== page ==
Australia’s HIV and Hepatitis C success overshadowed by Aboriginal and Torres Strait Islander neglect

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Media Release

Adelaide: Monday, 14 November 2016

New national statistics released from the Australasian Sexual Health and HIV&AIDS Conferences today reveal that HIV in Aboriginal and Torres Strait Islander people is at an all-time high, with 2015 seeing the highest number diagnosed with HIV since 1992.

The rate of HIV notification among Aboriginal and Torres Strait Islander people is now more than double the rate in non-Indigenous Australians, and has increased each year for the last five years.

Meanwhile HIV notifications in non-Indigenous Australians remain stable for their fourth year in a row.

Other sexually transmissible infections in Indigenous Australians such as chlamydia, gonorrhoea and infectious syphilis are on average 3, 10 and 6 times higher respectively, and hepatitis C is 4 times higher, the reports say, with the gap even more significant in some remote communities.

The new figures cast a shadow over Australia's internationally acclaimed success towards reaching elimination targets for HIV and hepatitis C.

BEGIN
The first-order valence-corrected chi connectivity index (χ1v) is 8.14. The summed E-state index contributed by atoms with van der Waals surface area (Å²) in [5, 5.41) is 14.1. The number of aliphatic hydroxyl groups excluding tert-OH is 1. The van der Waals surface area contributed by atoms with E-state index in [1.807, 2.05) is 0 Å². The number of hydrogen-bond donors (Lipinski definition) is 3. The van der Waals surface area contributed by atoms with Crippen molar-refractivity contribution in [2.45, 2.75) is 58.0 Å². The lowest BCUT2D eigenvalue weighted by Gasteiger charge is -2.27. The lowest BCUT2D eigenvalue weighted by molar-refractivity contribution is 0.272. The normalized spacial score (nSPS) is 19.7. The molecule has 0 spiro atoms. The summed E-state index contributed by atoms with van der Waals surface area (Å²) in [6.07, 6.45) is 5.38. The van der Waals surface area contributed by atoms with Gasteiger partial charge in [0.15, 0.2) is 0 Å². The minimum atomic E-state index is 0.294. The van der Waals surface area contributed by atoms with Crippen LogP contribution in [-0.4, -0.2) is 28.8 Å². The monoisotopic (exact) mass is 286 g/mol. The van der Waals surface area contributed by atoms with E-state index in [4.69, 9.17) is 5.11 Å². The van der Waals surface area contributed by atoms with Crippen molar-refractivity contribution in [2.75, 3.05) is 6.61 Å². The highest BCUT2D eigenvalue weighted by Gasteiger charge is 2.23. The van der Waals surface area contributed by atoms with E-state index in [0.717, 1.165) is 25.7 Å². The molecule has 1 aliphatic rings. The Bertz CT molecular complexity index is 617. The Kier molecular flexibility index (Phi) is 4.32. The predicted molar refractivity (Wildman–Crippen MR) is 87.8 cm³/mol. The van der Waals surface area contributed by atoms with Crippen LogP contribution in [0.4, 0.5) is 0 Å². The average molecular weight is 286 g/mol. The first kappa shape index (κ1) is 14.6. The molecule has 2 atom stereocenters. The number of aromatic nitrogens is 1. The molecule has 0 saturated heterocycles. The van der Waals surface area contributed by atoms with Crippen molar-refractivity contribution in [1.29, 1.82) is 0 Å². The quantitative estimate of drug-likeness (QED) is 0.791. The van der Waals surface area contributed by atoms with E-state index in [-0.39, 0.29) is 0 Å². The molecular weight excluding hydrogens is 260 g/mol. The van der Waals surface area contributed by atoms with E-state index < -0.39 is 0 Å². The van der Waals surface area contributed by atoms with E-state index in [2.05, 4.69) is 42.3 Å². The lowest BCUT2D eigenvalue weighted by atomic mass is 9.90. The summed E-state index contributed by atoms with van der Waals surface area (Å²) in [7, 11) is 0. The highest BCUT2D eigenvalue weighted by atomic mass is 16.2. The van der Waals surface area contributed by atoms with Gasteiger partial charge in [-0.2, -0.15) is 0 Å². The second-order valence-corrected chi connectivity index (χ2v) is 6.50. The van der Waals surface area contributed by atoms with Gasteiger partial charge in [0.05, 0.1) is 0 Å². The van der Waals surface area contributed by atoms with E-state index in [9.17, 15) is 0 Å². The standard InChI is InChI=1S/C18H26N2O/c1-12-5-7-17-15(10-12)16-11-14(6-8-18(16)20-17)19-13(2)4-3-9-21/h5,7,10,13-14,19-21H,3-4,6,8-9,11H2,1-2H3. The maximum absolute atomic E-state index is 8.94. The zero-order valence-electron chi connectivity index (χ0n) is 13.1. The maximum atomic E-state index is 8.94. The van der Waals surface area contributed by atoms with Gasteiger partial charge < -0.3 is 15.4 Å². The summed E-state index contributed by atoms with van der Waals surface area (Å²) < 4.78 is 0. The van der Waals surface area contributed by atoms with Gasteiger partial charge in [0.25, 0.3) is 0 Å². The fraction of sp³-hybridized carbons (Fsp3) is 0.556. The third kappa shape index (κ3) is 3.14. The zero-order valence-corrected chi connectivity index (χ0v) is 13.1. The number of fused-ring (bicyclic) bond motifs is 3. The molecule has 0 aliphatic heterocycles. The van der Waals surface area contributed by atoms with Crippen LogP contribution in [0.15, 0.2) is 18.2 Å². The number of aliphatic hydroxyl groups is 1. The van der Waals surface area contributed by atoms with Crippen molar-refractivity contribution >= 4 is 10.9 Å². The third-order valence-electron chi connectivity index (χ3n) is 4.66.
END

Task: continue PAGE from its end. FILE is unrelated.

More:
"This is absolutely unacceptable," said Associate Professor James Ward, South Australian Health and Medical Research Institute. "At a time when Australia is showered in praise for being a world leader in HIV and hepatitis C prevention, one of our priority populations is being left behind. 

"This, combined with the alarmingly high prevalence of other sexually transmissible infections in Aboriginal and Torres Strait Islander populations, is frankly an international embarrassment," he said.

Over the last five years, significant differences have appeared between HIV in the Aboriginal and Torres Strait Islander populations and non-Indigenous Australians. Although men who have sex with men make up the majority of cases in both groups (60% vs 80%), a greater proportion of Indigenous cases are because of injecting drug use (16% vs 3%) and through heterosexual sex (21% vs 14%).   

For non-Indigenous Australia, efforts to prevent new HIV infections through increased access to testing and treatment have been an unparalleled success. Australia has now achieved the first and third international targets for 90% diagnosed, 90% of those on treatment and 90% of those treated virally suppressed.

However, delivery of effective HIV programs to Aboriginal and Torres Strait Islander people, many of whom don't access dedicated HIV clinics, requires a completely different approach, say experts. A focus on cultural appropriateness and delivery through non-specialist clinicians is key, they say.

"This is going to require proper consultation, targeted campaigns and investment in health worker education," said Associate Professor Ward. "We need to harness all the tried and tested strategies that have proven so effective in Australia – test and treat, treatment as prevention and PrEP – and deliver them equitably across Aboriginal and Torres Strait Islander populations."

"These statistics are Australia's wake up call.  The danger of HIV spreading within communities with such a high prevalence of STIS is simply too great to be ignored," he said.


New Diagnostic Tool offers STI hope